19. Nestler EJHSE. Regulation of Gene Expression. In: Davis KL, Charney D, Coyle JT, Nemeroff C, editors. Neuropsychopharmacology The Fifth Generation of Progress. Philadelphia: Lippincott Williams & Wilkins; 2002. pp. 217–228.
20. Liu HF, Zhou WH, Xie XH, Cao JL, Gu J, Yang GD. Muscarinic receptors modulate the mRNA expression of NMDA receptors in brainstem and the release of glutamate in periaqueductal grey during morphine withdrawal in rats. Sheng Li Xue Bao. 2004;56:95–100. [PubMed]
21. Rami A, Ausmeir F, Winckler J, Krieglstein J. Differential effects of scopolamine on neuronal survival in ischemia and glutamate neurotoxicity: relationships to the excessive vulnerability of the dorsoseptal hippocampus. J Chem Neuroanat. 1997;13:201–208. [PubMed]
22. Krystal JH, Sanacora G, Blumberg H, Anand A, Charney DS, Marek G, et al. Glutamate and GABA systems as targets for novel antidepressant and mood-stabilizing treatments. Mol Psychiatry. 2002;7(Suppl 1):S71–80. [PubMed]
23. Paul IA, Skolnick P. Glutamate and depression: clinical and preclinical studies. Ann N Y Acad Sci. 2003;1003:250–272. [PubMed]
24. Skolnick P, Layer RT, Popik P, Nowak G, Paul IA, Trullas R. Adaptation of N-methyl-D-aspartate (NMDA) receptors following antidepressant treatment: implications for the pharmacotherapy of depression. Pharmacopsychiatry. 1996;29:23–26. [PubMed]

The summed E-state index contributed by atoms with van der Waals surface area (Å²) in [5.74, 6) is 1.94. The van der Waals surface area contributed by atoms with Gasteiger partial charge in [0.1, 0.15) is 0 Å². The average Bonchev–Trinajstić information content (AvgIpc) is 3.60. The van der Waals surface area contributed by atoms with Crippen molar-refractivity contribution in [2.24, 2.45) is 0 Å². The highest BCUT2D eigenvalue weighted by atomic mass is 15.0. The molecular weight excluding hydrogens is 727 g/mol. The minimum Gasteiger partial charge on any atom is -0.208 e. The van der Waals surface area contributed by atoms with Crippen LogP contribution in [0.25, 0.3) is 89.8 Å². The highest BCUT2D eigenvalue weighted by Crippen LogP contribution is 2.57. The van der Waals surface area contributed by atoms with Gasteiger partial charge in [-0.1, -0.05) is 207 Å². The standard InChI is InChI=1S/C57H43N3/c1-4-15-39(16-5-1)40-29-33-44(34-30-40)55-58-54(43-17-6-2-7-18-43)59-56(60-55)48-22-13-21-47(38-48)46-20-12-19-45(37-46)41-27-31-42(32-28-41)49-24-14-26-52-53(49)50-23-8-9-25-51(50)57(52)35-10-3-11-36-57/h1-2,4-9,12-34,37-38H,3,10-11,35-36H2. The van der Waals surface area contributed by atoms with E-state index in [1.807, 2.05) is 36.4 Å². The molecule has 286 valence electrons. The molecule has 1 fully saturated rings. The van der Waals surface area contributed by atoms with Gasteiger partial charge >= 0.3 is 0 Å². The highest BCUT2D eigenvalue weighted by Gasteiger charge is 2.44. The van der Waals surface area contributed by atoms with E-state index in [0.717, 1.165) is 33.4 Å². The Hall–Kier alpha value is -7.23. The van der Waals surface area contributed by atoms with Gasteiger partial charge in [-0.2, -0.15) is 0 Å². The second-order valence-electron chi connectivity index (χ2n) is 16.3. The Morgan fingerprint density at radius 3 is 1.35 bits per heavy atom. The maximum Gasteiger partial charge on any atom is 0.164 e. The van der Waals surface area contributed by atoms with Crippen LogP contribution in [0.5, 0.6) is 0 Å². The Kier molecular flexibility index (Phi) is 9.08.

25. Berman RM, Cappiello A, Anand A, Oren DA, Heninger GR, Charney DS, et al. Antidepressant effects of ketamine in depressed patients. Biol Psychiatry. 2000;47:351–354. [PubMed]
26. Chen C, Hardy M, Zhang J, Lahoste GJ, Bazan NG. Altered NMDA receptor trafficking contributes to sleep deprivation-induced hippocampal synaptic and cognitive impairments. Biochem Biophys Res Commun. 2006;340:435–440. [PubMed]
27. McDermott CM, Hardy MN, Bazan NG, Magee JC. Sleep deprivation-induced alterations in excitatory synaptic transmission in the CA1 region of the rat hippocampus. J Physiol. 2006;570:553–565. [PubMed]
28. Raeder EA, Stys A, Cohen RJ. Effect of low-dose scopolamine on autonomic control of the heart. Ann Noninvasive Electrocardiol. 1997;2:236–241. [PubMed]